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Shakey: Neil Young's Biography Hardcover – May 7, 2002


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Product Details

  • Hardcover: 800 pages
  • Publisher: Random House; First Edition edition (May 7, 2002)
  • Language: English
  • ISBN-10: 0679427724
  • ISBN-13: 978-0679427728
  • Product Dimensions: 9.5 x 6.4 x 1.7 inches
  • Shipping Weight: 2.5 pounds
  • Average Customer Review: 3.9 out of 5 stars  See all reviews (163 customer reviews)
  • Amazon Best Sellers Rank: #183,055 in Books (See Top 100 in Books)

Editorial Reviews

Amazon.com Review

Cantankerous and secretive, Neil Young has banished authors from his inner sanctum--until now. In Shakey, Jimmy McDonough distills more than 300 interviews (including guarded yet revealing interrogations of Young himself) into the definitive biography: the skyrocket success, willful disasters, health horrors and triumphs, stunning comebacks, and highly colorful scuffles with equally impossible characters like Stephen Stills, David Crosby, and the incompetent yet brilliant musicians of Crazy Horse. Young is not quite the noble soul some thought--he's an astounding control freak. But he is never less than fascinating. "As ruthless as I may seem to be," Young tells McDonough, "you gotta do what ya gotta do. Just like a f-----' vampire. Heh heh heh." --Tim Appelo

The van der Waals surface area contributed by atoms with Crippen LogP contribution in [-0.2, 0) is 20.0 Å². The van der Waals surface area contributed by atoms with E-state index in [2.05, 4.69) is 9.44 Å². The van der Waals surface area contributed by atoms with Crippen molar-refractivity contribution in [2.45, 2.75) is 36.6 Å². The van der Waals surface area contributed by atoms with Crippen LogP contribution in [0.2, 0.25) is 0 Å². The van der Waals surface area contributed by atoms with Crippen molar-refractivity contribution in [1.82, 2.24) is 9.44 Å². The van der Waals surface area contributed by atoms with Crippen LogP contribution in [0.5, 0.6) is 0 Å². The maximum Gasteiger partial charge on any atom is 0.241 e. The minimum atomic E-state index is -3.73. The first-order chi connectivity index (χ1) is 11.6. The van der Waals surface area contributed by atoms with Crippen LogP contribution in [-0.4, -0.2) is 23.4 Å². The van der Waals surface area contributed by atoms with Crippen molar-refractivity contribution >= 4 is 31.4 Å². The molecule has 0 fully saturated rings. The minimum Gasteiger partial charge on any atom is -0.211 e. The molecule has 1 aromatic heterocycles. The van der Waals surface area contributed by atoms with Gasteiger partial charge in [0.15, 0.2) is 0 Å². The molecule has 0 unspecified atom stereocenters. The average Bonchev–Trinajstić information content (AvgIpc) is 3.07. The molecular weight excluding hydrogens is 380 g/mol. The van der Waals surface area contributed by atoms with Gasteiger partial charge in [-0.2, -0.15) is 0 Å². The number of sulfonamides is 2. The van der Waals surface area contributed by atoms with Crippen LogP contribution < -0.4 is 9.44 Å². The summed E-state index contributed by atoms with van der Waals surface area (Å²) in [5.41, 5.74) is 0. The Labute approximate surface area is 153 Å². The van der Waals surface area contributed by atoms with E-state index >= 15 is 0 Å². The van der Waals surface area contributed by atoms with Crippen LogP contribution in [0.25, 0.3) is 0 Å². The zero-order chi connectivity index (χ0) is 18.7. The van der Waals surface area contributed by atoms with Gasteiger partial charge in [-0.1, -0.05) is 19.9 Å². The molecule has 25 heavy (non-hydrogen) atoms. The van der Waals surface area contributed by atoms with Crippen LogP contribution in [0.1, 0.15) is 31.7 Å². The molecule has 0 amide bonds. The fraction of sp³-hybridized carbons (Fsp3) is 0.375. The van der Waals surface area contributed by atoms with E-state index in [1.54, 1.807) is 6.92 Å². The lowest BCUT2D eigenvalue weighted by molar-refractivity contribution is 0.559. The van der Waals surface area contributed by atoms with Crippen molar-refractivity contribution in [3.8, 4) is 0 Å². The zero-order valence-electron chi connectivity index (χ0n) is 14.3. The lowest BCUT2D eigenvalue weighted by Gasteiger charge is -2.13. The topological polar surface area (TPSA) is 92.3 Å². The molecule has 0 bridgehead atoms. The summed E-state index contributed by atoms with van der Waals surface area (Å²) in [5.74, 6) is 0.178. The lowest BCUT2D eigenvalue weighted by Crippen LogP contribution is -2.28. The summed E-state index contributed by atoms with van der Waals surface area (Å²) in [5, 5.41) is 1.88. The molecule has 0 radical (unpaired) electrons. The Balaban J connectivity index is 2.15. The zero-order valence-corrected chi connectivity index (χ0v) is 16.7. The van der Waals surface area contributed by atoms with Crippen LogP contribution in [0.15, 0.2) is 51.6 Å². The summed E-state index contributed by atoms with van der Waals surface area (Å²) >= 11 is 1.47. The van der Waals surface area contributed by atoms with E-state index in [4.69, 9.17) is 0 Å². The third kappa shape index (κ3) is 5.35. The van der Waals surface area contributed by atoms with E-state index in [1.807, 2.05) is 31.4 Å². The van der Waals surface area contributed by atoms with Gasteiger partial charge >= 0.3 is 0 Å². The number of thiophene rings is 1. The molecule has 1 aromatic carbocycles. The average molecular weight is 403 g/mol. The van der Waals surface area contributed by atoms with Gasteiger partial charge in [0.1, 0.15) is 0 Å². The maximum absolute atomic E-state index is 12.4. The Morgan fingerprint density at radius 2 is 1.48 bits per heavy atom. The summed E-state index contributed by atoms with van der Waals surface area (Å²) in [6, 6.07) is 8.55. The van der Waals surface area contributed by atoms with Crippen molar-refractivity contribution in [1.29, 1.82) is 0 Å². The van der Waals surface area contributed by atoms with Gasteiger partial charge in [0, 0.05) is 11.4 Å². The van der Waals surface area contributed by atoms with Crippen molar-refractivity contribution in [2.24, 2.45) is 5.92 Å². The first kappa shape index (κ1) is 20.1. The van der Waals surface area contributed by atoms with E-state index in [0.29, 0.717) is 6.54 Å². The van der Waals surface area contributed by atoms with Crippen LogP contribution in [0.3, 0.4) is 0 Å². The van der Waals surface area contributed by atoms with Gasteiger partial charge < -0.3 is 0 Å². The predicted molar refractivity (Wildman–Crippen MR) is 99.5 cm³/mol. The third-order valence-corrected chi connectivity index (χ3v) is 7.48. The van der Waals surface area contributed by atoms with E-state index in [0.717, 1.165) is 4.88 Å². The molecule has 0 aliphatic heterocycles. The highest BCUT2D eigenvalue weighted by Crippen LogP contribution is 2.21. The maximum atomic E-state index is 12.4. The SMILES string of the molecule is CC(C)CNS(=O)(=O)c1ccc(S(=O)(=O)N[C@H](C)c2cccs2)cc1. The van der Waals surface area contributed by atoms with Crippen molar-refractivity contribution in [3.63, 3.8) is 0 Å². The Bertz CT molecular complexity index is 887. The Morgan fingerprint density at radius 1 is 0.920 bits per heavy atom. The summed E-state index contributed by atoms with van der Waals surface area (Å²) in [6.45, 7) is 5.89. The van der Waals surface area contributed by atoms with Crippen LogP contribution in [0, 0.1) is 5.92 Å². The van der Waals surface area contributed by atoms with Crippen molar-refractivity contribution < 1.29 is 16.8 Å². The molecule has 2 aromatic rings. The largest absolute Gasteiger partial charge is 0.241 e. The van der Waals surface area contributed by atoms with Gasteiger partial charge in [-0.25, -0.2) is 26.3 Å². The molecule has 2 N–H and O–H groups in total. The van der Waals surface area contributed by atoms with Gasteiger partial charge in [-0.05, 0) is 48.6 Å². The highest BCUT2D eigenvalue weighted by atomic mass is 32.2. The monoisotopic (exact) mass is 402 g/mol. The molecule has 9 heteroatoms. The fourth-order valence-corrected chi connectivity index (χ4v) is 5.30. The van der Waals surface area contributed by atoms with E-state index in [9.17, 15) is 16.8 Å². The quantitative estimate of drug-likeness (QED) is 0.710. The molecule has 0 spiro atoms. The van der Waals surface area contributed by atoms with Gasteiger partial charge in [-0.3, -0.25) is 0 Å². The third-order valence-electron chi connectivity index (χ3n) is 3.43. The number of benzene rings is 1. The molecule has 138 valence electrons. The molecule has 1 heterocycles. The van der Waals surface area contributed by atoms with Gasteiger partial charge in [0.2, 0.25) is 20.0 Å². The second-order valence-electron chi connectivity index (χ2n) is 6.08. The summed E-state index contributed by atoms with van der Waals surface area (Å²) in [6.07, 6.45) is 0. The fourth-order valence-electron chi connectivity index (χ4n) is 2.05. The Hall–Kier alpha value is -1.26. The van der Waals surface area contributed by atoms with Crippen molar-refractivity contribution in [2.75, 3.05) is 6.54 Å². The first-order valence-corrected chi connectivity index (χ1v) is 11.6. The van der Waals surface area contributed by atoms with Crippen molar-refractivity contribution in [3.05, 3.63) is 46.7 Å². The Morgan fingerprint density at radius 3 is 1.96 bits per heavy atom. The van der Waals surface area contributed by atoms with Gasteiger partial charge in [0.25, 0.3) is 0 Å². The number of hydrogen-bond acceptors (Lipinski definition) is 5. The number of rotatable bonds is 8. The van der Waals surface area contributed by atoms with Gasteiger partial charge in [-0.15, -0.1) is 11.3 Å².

From Library Journal

More than a biography, this work from journalist McDonough (Village Voice, Variety, Spin) is the re-creation of an era.

Copyright 2002 Cahners Business Information, Inc.


More About the Author

Jimmy McDonough's biography of Neil Young, Shakey, was critically acclaimed The New York Times bestseller. He has also written biographies of Russ Meyer and Andy Milligan, and has written for publications including The Village Voice and Variety.

Customer Reviews

After reading this book, I became a bigger fan of Neil Young's music and a fan of Neil Young the man.
JBB1
As others point out, he DEFINITELY inserts himself into the story too much - this is supposed to be a bio of Neil Young, not Neil Young and Jimmy McDonough.